6. Remember the 30-day rule. “‘It takes about four weeks for the body to adapt to lifestyle changes,” says Price. That’s why people who give up on their fitness programs tend to do so within the first 30 days.

So, when the alarm goes off in the morning and it’s darker and colder, don’t roll over and hit the snooze button.

“Try to stick with a program for a month,” Price says. “After a month, behavior patterns will have adapted and it will be much easier to stick with it after that.”

7. Strive for the 3 Cs. Commitment, Convenience, and Consistency will lead to a successful fitness program.

First, exercise takes commitment. When a client complains to Chris Freytag, a fitness instructor and fitness expert with Prevention magazine, about a lack of time, she responds: “Tell me something I haven’t heard before. We’re all busy; that’s just part of our lives.

“You have to start planning exercise, just like you do everything else,” like meetings, dinners, and getting kids to lessons and practice, she says. “Put in on the calendar, because later always turns into never.”

Convenience means choosing a gym that’s close by, or an activity you can do at home, or a time when you’re not likely to be interrupted.

Finally, there’s consistency. “I’d rather see a brand-new client work out for 10 minutes a day rather than one hour every month,” Freytag says

8. Deal with darkness. The best way to enjoy fall is to exercise outdoors. But it is getting darker earlier, and staying dark later in the morning, so be smart and safe.

Just because it’s 6 p.m. (or a.m.) and dark doesn’t mean you can’t work out. If walking or running outdoors, wear a reflective vest and carry a flashlight. When cycling, affix a light to your helmet or bike.

If possible, use trails or a local school track to avoid vehicle traffic. Try to work out at the same time every day, so drivers get used to seeing you.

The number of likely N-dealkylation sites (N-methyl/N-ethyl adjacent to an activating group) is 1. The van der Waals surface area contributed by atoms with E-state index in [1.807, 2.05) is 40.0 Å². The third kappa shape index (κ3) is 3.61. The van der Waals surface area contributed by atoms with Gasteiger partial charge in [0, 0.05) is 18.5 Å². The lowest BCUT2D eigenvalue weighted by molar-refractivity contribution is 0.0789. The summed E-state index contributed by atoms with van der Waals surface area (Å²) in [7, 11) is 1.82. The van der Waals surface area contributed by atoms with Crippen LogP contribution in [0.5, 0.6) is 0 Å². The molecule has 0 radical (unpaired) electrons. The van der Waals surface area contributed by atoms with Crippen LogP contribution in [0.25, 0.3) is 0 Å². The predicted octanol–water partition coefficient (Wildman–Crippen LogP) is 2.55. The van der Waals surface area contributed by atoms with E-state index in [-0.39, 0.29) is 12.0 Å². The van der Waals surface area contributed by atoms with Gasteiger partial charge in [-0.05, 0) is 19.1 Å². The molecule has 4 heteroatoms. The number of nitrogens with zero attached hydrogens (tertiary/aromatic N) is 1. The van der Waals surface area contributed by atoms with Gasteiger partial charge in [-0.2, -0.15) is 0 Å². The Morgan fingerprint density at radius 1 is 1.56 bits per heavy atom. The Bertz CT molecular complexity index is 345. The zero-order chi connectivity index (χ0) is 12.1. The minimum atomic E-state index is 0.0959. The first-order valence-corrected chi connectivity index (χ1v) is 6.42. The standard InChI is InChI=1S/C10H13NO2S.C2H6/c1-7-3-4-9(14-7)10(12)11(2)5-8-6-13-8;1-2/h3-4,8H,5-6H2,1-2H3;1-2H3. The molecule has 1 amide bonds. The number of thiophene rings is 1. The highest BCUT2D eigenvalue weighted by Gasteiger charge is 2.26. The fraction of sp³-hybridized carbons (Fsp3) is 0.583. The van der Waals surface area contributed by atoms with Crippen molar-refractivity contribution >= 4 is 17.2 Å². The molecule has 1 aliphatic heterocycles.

9. Dress in layers. When exercising outside, layer your clothing. Before your body warms up, you may feel chilled, but once the blood gets pumping, you’ll feel overdressed.

These days, there’s no lack of great weather gear. Freytag and Price recommend clothing with wicking, often called “DriFit.”‘ This fabric wicks moisture away from your skin so you’re not exercising with wet fabric hanging on you.

Freytag suggests three layers: “The inner layer should be a moisture-wicking fabric, so it wicks away sweat and you’re not chilled. The second layer should be a warmth layer, and the third layer should be a protective layer (like a windbreaker or rain slicker, depending on the weather).”

“And don’t forget the sunglasses,” she warns. UV protection is important year round. Fall sun can be blinding at certain times of the day.

10. Find your motivation. People are motivated by different things. It’s important to first discover what your individual goals are, whether it’s losing weight, strengthening and toning, or preparing for a race or event..

But goals aren’t enough to get you there; you have to be motivated by the day-to-day workouts.So choose something you’ll enjoy doing and will be likely to keep up, whether it’s walking or hiking with a friend, working with a trainer, or taking part in a “boot camp” class.

Creating a challenge for yourself will motivate you, as will encouragement and accountability.Remember too, that anything worth having takes work.

Tell me something you can do three times a week for 10 minutes and be great at? It doesn’t exist. If it was easy to be great, everybody would be great.

For more information on how you can start your fall workout routine with The Chiropractic Office check out www.carpediemfitness.com